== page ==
"Iran is ideal for democracy," writes Coulter:

It has a young, highly educated, pro-Western population, and happens to be led by a messianic, Holocaust-denying lunatic.

Liberals say: Why upset that apple cart? Much better to support tumult and riots against our allies than our sworn enemies.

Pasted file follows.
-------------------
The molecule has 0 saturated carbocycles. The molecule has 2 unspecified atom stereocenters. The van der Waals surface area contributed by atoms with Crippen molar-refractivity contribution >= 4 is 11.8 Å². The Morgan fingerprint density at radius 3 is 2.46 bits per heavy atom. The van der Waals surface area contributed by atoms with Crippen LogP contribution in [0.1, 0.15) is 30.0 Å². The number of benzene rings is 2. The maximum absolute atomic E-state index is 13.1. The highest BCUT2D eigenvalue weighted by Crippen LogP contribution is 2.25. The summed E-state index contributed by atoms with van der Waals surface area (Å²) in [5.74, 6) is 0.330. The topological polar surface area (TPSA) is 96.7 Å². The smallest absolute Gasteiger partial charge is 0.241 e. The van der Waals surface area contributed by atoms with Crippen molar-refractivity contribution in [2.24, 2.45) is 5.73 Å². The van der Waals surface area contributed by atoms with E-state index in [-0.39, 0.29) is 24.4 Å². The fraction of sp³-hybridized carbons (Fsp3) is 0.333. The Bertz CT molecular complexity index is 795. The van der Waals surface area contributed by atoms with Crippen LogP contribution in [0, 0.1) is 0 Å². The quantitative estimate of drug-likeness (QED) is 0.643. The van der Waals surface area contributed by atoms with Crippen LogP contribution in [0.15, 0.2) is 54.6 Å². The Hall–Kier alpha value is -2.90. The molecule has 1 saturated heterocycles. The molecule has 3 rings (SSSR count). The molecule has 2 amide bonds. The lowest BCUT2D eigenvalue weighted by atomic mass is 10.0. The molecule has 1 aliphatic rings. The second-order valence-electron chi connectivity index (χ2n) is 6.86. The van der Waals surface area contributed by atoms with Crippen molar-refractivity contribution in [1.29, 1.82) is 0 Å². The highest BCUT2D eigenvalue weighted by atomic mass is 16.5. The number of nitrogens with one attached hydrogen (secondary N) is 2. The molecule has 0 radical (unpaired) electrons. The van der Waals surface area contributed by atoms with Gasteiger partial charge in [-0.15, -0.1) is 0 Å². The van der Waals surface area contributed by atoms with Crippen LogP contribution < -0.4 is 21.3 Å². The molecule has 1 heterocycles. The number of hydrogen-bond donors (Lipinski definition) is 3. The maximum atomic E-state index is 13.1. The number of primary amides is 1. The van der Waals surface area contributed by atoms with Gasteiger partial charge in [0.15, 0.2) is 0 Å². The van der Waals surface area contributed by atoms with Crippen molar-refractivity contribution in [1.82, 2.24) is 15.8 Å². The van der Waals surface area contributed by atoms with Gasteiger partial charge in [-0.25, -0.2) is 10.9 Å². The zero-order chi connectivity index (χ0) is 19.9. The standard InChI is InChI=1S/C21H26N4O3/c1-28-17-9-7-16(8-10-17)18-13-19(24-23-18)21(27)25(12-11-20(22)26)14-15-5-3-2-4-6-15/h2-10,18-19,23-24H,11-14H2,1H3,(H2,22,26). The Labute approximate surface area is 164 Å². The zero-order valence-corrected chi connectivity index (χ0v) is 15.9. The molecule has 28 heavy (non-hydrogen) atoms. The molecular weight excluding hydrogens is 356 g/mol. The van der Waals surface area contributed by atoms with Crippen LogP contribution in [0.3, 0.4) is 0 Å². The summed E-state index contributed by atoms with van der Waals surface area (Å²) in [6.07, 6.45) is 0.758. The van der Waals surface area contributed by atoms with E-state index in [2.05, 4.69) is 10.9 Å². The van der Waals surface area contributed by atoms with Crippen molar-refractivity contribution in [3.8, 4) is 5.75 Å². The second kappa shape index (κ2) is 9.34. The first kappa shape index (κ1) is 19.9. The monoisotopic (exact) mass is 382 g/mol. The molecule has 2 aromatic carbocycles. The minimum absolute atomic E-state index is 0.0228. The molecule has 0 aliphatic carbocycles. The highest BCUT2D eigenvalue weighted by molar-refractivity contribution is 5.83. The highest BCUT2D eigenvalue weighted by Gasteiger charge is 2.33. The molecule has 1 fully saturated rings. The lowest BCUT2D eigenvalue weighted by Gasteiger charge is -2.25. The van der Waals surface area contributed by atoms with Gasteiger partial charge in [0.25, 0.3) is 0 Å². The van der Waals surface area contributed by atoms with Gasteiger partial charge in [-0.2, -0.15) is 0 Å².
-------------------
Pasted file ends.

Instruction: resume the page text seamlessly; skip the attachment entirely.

The claim that liberals wish to weaken America's national security is beneath rebuttal. The idea that we were slack in our Iranian solidarity is less so. I actually agree with it -- "we," whoever that nebulous mass might be, weren't nearly supportive enough of the Iranian demonstrators who took the street after Ahmedinejad stole the '09 election. That said, "we" were actually more supportive of the Iranian demonstrators than "we" were of those in Egypt. During the Iranian uprisings, the president expressed concern over the suppression of Iranians' free speech, Joe Biden criticized police brutality, and Robert Gibbs praised the Iranian youth for their chutzpah, saying he was "impressed with the vigorous debate and enthusiasm that this election generated, particularly among young Iranians. We will continue to monitor the situation closely, including reports of irregularities." Moreover, Congress unveiled a bill -- House Resolution 560 -- expressing "support for all Iranian citizens who embrace the values of freedom, human rights, civil liberties, and the rule of law." The bill's sponsor, as it happens, was a Democrat from that bastion of godless anti-Americanism, California. Coulter declines to mention this.